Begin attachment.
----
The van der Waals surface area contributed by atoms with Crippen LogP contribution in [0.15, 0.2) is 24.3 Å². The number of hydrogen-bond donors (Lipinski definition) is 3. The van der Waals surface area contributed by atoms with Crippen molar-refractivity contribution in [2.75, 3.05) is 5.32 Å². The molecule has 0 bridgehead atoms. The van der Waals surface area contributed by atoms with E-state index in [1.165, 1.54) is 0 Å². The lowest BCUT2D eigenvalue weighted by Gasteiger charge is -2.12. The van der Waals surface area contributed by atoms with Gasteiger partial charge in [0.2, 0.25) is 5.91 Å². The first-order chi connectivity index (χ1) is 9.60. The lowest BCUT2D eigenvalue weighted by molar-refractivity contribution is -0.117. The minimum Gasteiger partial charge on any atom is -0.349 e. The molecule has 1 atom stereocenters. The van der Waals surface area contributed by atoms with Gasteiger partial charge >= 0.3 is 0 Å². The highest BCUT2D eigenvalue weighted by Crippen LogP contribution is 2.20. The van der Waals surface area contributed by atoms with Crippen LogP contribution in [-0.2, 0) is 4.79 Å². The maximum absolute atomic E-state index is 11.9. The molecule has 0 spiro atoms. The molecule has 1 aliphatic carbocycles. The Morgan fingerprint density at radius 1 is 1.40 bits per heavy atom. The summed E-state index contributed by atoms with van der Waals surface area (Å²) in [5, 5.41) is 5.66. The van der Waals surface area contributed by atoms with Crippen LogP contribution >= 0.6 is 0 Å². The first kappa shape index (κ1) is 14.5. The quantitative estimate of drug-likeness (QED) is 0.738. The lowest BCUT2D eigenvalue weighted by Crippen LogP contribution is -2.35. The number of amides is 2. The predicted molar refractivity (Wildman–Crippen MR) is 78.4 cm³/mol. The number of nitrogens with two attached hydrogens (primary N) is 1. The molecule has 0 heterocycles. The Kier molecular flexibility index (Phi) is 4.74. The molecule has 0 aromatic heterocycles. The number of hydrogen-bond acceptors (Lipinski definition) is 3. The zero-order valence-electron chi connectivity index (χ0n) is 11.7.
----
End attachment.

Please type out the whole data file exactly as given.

The van der Waals surface area contributed by atoms with Crippen LogP contribution in [0.15, 0.2) is 24.3 Å². The number of hydrogen-bond donors (Lipinski definition) is 3. The van der Waals surface area contributed by atoms with Crippen molar-refractivity contribution in [2.75, 3.05) is 5.32 Å². The molecule has 0 bridgehead atoms. The van der Waals surface area contributed by atoms with E-state index in [1.165, 1.54) is 0 Å². The lowest BCUT2D eigenvalue weighted by Gasteiger charge is -2.12. The van der Waals surface area contributed by atoms with Gasteiger partial charge in [0.2, 0.25) is 5.91 Å². The first-order chi connectivity index (χ1) is 9.60. The lowest BCUT2D eigenvalue weighted by molar-refractivity contribution is -0.117. The minimum Gasteiger partial charge on any atom is -0.349 e. The molecule has 1 atom stereocenters. The van der Waals surface area contributed by atoms with Gasteiger partial charge >= 0.3 is 0 Å². The highest BCUT2D eigenvalue weighted by Crippen LogP contribution is 2.20. The van der Waals surface area contributed by atoms with Crippen LogP contribution in [-0.2, 0) is 4.79 Å². The maximum absolute atomic E-state index is 11.9. The molecule has 0 spiro atoms. The molecule has 1 aliphatic carbocycles. The Morgan fingerprint density at radius 1 is 1.40 bits per heavy atom. The summed E-state index contributed by atoms with van der Waals surface area (Å²) in [5, 5.41) is 5.66. The van der Waals surface area contributed by atoms with Crippen LogP contribution >= 0.6 is 0 Å². The first kappa shape index (κ1) is 14.5. The quantitative estimate of drug-likeness (QED) is 0.738. The lowest BCUT2D eigenvalue weighted by Crippen LogP contribution is -2.35. The number of amides is 2. The predicted molar refractivity (Wildman–Crippen MR) is 78.4 cm³/mol. The number of nitrogens with two attached hydrogens (primary N) is 1. The molecule has 0 heterocycles. The Kier molecular flexibility index (Phi) is 4.74. The molecule has 0 aromatic heterocycles. The number of hydrogen-bond acceptors (Lipinski definition) is 3. The zero-order valence-electron chi connectivity index (χ0n) is 11.7.